The question now is not whether to use cloud computing for your organization’s infrastructure needs, but rather which providers and services will best meet your needs.
Cloud computing helps companies not pay initial infrastructure costs and allows organizations to focus on core business activities instead of spending time and money on IT infrastructure. Companies can scale their servers up and down according to their needs and pay only for what you use.
Providers offer what is called Infrastructure as a Service (IaaS) – an online service that provides virtual servers and other resources to help users avoid details such as computer resources, physical, location, data partition, resource scaling, security, backup, monitoring, …
VMware vCloud vs OpenStack
While many vendors have emerged over the years such as Amazon Web Services, Microsoft Azure, OpenStack, VMware vCloud, Google Compute Engine, and a number of other companies, the popularity of VMware as a pioneer in making Virtualization, which is the foundation of cloud computing and OpenStack – a free and open-source platform for cloud computing has grown exponentially and experts often compare OpenStack and VMware in some following aspects:
Configuration and Settings
VMware vCloud installation requires downloading, installing, and configuring a lot of different components. Individual products in vCloud Suite distribute into installation packages for Windows or Linux based virtual devices that you can deploy on ESXi servers.
They include a number of components including ESXi, vCenter Server, vCloud Director, vSphere that are very easy to install.
OpenStack IaaS is provided through many additional services. Each service provides an API that facilitates this integration. We require some services such as computation, networking, and personalization while some other services such as block storage, DNS, messaging, object storage, and database are optional.
In order to build a basic environment, CLI (Command Line Interface) is the tool for installing and configuring these services – all of which means expert administrators, design, and compatibility complexity, and lots of research and support from the community.
The VMware vCloud software suite is a complete offering – not modular. ESXi is the only virtualizer and is the default. Although ESXi cannot access the API without a license, there is support from a great guest operating system and a large ecosystem on VMware vCloud.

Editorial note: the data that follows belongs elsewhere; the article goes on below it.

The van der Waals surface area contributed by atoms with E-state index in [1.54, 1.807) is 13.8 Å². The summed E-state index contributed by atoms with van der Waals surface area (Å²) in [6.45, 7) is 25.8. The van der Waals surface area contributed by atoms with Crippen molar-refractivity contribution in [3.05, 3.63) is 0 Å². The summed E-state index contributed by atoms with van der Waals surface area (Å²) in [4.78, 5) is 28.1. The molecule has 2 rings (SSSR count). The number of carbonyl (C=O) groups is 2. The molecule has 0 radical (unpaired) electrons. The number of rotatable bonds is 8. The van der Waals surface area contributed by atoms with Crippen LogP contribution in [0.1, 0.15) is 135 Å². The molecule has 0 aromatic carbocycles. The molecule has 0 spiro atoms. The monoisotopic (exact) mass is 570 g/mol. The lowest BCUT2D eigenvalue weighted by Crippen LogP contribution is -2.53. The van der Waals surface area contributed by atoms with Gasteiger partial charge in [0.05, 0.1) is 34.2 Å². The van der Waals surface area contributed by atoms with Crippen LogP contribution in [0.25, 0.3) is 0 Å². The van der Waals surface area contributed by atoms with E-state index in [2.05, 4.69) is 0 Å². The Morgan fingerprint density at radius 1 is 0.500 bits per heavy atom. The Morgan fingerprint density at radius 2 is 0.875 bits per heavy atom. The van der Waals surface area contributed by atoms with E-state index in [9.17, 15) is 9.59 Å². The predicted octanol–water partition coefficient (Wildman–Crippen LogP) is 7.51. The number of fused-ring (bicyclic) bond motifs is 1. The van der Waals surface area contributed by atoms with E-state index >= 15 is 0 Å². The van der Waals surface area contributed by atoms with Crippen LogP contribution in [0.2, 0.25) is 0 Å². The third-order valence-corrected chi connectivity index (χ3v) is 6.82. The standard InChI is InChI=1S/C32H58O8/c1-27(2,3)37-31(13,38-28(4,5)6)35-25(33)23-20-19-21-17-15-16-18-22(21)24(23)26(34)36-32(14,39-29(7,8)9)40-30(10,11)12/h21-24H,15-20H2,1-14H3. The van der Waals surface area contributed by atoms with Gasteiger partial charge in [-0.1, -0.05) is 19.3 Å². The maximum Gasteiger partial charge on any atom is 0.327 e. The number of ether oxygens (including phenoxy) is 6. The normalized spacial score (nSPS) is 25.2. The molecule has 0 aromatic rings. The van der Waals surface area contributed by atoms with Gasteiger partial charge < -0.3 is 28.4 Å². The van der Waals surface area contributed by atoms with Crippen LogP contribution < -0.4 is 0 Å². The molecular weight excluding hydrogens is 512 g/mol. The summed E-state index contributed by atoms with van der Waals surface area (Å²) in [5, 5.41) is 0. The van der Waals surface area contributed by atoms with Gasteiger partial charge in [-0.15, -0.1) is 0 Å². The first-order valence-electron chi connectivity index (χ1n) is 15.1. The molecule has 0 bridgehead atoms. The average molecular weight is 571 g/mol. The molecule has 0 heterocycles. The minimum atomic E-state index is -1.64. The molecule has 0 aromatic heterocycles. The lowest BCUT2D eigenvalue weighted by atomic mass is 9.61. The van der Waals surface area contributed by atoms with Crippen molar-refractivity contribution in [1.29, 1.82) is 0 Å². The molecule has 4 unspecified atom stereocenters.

However, there is no support for customizing components or services on demand – the kind of expensive web application server sells all in one feature with no choice. People are less hassle for anyone using vCloud because service classes are tight to integrate. This means there is less platform control when it is necessary to incorporate or expand the organization’s purpose.
In contrast, OpenStack is a much more expandable module based on optional services. You can associate components with services, launch them with only a minimal component, or choose how many services you need.
OpenStack is an open-source platform, you also have the option of expanding the source code. It has a certain amount of compatibility with other clouds’ APIs The EC2 API project is compatible with Amazon EC2 and the GCE API project for Google Compute Engine.
OpenStack has support from many OEM vendors and operating systems, the ability to interact with many components, just select and plug it into standard APIs. It supports several variants of Hypervisor and Container such as KVM, Xen, VMware ESXi, Microsoft Hyper-V, Citrix XEN, Docker, LXC. All this makes OpenStack more complicated.
Contrary to VMware, very few organizations run the same software when using OpenStack, and integrating several open source products together without the correct documentation and support can be very difficult.
How it works
VMware vCloud has a well-established graphical interface in vCenter for administrators and users to manage virtual machines and centralized ESXi servers. ESXi provides virtualization for servers while vCenter provides a centralized platform for vSphere management. vCloud Director provides the ability to build clouds for secure multi-tenant by aggregating virtual resources into virtual data centers (called Virtual Private Cloud).